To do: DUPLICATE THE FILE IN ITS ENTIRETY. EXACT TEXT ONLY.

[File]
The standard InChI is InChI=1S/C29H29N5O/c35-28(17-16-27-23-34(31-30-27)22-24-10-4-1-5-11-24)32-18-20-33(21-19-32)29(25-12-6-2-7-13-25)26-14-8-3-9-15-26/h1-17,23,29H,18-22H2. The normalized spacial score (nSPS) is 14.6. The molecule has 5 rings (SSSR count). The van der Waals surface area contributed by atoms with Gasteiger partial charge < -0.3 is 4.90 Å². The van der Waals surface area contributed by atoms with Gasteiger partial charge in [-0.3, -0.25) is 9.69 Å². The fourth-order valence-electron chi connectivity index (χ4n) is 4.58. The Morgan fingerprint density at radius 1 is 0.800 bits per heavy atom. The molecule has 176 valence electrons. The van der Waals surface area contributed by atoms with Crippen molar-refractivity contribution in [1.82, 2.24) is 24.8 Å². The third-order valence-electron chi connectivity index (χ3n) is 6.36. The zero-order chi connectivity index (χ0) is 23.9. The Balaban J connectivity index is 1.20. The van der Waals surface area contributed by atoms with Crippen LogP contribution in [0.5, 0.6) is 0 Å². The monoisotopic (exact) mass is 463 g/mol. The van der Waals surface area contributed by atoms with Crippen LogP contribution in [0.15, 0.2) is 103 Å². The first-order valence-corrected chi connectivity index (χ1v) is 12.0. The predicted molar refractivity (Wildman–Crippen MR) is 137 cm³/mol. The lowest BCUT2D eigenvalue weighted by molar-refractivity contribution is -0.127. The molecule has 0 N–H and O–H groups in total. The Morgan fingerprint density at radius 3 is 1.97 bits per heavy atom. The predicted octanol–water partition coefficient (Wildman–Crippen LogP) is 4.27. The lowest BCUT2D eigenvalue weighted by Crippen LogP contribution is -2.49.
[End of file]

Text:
The standard InChI is InChI=1S/C29H29N5O/c35-28(17-16-27-23-34(31-30-27)22-24-10-4-1-5-11-24)32-18-20-33(21-19-32)29(25-12-6-2-7-13-25)26-14-8-3-9-15-26/h1-17,23,29H,18-22H2. The normalized spacial score (nSPS) is 14.6. The molecule has 5 rings (SSSR count). The van der Waals surface area contributed by atoms with Gasteiger partial charge < -0.3 is 4.90 Å². The van der Waals surface area contributed by atoms with Gasteiger partial charge in [-0.3, -0.25) is 9.69 Å². The fourth-order valence-electron chi connectivity index (χ4n) is 4.58. The Morgan fingerprint density at radius 1 is 0.800 bits per heavy atom. The molecule has 176 valence electrons. The van der Waals surface area contributed by atoms with Crippen molar-refractivity contribution in [1.82, 2.24) is 24.8 Å². The third-order valence-electron chi connectivity index (χ3n) is 6.36. The zero-order chi connectivity index (χ0) is 23.9. The Balaban J connectivity index is 1.20. The van der Waals surface area contributed by atoms with Crippen LogP contribution in [0.5, 0.6) is 0 Å². The monoisotopic (exact) mass is 463 g/mol. The van der Waals surface area contributed by atoms with Crippen LogP contribution in [0.15, 0.2) is 103 Å². The first-order valence-corrected chi connectivity index (χ1v) is 12.0. The predicted molar refractivity (Wildman–Crippen MR) is 137 cm³/mol. The lowest BCUT2D eigenvalue weighted by molar-refractivity contribution is -0.127. The molecule has 0 N–H and O–H groups in total. The Morgan fingerprint density at radius 3 is 1.97 bits per heavy atom. The predicted octanol–water partition coefficient (Wildman–Crippen LogP) is 4.27. The lowest BCUT2D eigenvalue weighted by Crippen LogP contribution is -2.49.